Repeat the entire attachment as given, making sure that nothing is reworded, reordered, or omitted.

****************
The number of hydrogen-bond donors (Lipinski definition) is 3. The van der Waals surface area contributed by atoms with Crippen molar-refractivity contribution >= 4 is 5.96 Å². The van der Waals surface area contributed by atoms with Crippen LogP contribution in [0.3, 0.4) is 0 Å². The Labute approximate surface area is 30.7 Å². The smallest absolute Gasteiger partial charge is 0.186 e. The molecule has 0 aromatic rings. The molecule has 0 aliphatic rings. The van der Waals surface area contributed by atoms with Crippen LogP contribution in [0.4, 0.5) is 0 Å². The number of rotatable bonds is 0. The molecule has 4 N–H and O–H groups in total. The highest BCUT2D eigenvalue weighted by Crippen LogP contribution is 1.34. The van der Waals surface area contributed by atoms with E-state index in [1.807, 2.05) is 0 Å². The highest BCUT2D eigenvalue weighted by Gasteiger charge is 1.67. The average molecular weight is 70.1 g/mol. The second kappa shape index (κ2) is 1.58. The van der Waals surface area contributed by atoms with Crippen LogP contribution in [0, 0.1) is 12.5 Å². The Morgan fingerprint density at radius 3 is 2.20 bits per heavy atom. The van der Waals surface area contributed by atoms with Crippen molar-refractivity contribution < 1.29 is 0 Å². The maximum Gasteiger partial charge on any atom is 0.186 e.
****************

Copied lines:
The number of hydrogen-bond donors (Lipinski definition) is 3. The van der Waals surface area contributed by atoms with Crippen molar-refractivity contribution >= 4 is 5.96 Å². The van der Waals surface area contributed by atoms with Crippen LogP contribution in [0.3, 0.4) is 0 Å². The Labute approximate surface area is 30.7 Å². The smallest absolute Gasteiger partial charge is 0.186 e. The molecule has 0 aromatic rings. The molecule has 0 aliphatic rings. The van der Waals surface area contributed by atoms with Crippen LogP contribution in [0.4, 0.5) is 0 Å². The number of rotatable bonds is 0. The molecule has 4 N–H and O–H groups in total. The highest BCUT2D eigenvalue weighted by Crippen LogP contribution is 1.34. The van der Waals surface area contributed by atoms with E-state index in [1.807, 2.05) is 0 Å². The highest BCUT2D eigenvalue weighted by Gasteiger charge is 1.67. The average molecular weight is 70.1 g/mol. The second kappa shape index (κ2) is 1.58. The van der Waals surface area contributed by atoms with Crippen LogP contribution in [0, 0.1) is 12.5 Å². The Morgan fingerprint density at radius 3 is 2.20 bits per heavy atom. The van der Waals surface area contributed by atoms with Crippen molar-refractivity contribution < 1.29 is 0 Å². The maximum Gasteiger partial charge on any atom is 0.186 e.